« IndietroContinua »
tProper LESSONS to be read at Morning On the Sundays throughout
and Evening Prayer, the Year.
Sundays after E astir.
Sunday astir Afcinfion-Day
* This takes its name from the Latin Word Calendar which signified the first Day of every Month ami ngst the Romans j and which is derived from the Greek Word ealeo to call : because as the Romans antiently counted their Ninths by the Motion of the Moon, they had a Priest appointed, to<ohserve the times of the new Moon; who whf.R lie bad seen it, gave Notice to the President ot the Sacrifices, who called the People together, and declared to them how they were to reckon the Days until the NoneCswhich were the 7th Days of March, May, July, awrCJctober j and the 5th of the rest of the Months) -' ■ ■
pronouncing aloud Caleo five Times if the Nones hap pened on the fifth Day; 01- seven times, if they happened on the 7th Day of the Month.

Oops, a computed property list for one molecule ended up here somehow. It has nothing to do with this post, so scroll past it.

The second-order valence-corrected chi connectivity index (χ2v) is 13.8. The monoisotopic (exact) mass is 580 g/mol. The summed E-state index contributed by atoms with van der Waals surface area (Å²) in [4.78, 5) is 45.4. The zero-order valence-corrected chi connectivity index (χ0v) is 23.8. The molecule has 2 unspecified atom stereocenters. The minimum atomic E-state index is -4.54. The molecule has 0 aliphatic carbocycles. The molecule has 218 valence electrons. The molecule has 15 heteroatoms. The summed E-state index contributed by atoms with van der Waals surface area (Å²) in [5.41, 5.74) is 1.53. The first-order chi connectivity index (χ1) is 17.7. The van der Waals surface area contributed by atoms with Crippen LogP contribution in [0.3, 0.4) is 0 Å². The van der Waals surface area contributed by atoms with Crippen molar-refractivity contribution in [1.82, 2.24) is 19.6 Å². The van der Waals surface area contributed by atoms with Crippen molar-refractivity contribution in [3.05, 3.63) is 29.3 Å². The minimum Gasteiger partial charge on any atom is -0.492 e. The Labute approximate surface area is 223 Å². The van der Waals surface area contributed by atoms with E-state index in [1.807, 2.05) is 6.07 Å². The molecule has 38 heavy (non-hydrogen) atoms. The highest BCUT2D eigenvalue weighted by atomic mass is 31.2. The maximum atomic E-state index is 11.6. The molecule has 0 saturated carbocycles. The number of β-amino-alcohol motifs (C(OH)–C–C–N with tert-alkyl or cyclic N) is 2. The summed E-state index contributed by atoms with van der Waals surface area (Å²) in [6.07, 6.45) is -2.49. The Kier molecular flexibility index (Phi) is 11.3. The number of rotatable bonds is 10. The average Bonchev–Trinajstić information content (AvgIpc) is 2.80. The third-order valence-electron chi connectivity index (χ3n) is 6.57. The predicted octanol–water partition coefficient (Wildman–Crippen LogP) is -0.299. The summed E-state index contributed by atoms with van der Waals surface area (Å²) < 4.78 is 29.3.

The design of the Calendar before the Comnwi Prayer is to (hew on what Days of each Month the Fasts and Feslavalsof the Chu>ch arc to be kept: and what i'or. tions of the Scriptures are to be read every Day, Morning and Evenirrg thioughout the Year. The Lessons for Sundays ami Holy-days are mentioned separately in the first Table: and the rest are~placed ~fr? a Line diie ctly opposite to the Day. ot the Month on which they arc to beKead.?
This Month takes its name from Janus, of whom it is related, that he know things paft and to come; and therefore they represented him with two Faces, and deified him after his death. This Deity the Romans establihed to bear Rule at all Beginnings. : i,
+ Note, that Exodus 6, is to be read only to ver. 14. Bb . 5° 423
• This Month derives its Name from the Lavin Februo to purify; on account of the expiatory Sacrifices which ihre Romans oled to offer this Month for the purifying the people. This was anticntly the xh Month of the Year.
J It is supposed to have been so called from the Latin Word Afcrio to cfcn: because then e Pore* of the Earth begin to cptn.
the Pore* of "the Earth begin to open.
Forth fly the tepid Airs; and unconfinM,
Tut fcrih their Buds, unfolding by degrees,